neighborhood = DiamondMatrix[1];
ArrayPlot[neighborhood, Mesh -> True]

enter image description here

You can use BoxMatrix[1] for 8-neighborhood.

Now I'm going to use the fact that if I dilate the original image with this neighborhood (mask), then every border pixel is changed to white (because that's the brightest color in the neighborhood):

img = ColorConvert[Import["http://i.stack.imgur.com/7jt0I.gif"], "Grayscale"];
dilated = Dilation[img, neighborhood];

So I'm looking for the pixels that are black in the original image and white in the dilated image:

eps = 10^-5;
borderPixel = 
  Function[{pixel, dilated}, 
   If[pixel < eps && dilated > 1 - eps, 1, 0], {Listable}];
border = borderPixel[ImageData[img], ImageData[dilated]];

Then Total[border, 2] gives the number of border pixels:

10422

I'm not sure why this number is different from @belisarius' result.

EDIT:

Ah, I think I've found the difference: I'm counting black pixels that have at least one white pixel in their neighborhood. And find 10422 of those. If I count white pixels that have at least one black pixel in the neighborhood, I get 10411 pixels:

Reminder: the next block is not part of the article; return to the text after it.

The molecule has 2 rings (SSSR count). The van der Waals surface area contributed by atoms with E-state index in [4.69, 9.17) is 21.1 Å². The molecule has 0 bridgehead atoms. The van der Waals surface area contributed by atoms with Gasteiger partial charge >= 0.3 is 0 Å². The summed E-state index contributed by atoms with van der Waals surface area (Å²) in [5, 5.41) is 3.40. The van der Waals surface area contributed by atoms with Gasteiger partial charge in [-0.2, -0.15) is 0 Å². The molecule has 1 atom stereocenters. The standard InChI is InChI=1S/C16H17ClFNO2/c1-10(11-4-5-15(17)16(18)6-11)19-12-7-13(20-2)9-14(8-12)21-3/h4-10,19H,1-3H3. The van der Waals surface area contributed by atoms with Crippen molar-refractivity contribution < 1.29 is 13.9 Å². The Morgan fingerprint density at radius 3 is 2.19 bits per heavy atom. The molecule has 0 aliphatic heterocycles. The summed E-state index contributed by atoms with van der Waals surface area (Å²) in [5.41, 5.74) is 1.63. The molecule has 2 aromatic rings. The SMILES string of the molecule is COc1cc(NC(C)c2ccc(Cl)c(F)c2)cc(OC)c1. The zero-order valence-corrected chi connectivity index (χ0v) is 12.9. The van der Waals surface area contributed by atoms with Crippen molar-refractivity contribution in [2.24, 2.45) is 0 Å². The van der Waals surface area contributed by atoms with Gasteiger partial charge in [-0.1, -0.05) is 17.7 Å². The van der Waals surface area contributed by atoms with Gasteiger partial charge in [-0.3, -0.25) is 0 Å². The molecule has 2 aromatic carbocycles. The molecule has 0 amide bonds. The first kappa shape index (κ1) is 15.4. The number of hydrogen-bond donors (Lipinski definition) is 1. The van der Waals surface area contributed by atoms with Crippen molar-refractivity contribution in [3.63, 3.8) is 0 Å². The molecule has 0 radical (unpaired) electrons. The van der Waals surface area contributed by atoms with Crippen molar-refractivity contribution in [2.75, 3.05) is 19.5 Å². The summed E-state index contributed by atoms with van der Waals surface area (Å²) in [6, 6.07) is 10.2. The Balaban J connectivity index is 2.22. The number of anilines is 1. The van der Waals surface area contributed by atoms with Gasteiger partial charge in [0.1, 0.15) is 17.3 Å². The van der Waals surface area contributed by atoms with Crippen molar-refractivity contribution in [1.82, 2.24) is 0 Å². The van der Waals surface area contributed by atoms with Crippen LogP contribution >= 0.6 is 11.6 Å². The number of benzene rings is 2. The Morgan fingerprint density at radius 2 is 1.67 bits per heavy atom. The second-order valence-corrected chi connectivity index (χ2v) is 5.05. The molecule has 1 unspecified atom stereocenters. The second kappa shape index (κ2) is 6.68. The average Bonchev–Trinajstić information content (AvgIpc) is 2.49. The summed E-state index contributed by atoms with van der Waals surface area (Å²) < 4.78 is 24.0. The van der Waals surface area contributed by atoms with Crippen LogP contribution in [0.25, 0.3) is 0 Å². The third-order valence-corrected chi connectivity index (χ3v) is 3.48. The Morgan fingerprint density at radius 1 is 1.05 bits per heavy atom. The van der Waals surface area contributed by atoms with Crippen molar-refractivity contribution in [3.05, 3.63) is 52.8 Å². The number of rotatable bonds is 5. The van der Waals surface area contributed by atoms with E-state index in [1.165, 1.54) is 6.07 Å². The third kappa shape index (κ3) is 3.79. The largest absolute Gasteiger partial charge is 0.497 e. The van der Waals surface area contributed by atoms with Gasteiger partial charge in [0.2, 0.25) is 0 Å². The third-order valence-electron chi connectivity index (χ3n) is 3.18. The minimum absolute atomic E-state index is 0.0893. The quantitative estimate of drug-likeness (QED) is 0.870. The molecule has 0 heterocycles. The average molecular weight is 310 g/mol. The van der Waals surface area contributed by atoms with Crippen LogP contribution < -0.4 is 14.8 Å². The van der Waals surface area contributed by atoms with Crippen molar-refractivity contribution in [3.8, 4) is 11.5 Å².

eroded = Erosion[img, neighborhood];
eps = 10^-5;
borderPixel = 
  Function[{pixel, eroded}, 
   If[pixel > 1 - eps && eroded < eps, 1, 0], {Listable}];
border = borderPixel[ImageData[img], ImageData[eroded ]];

I don't know which one Levi is looking for

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Are the white pixels extended 1 px outwards of the fictive circle? –  s.s.o Aug 16 '13 at 13:56
    
@s.s.o: Yes, the white pixels are extended over the borders. But borderPixels checks if a pixels is white in the dilated image and black in the original. So I don't have to worry about pixels that aren't black in the original image. –  nikie Aug 16 '13 at 15:11
    
It's now clearer to me. Thank you! –  s.s.o Aug 16 '13 at 15:14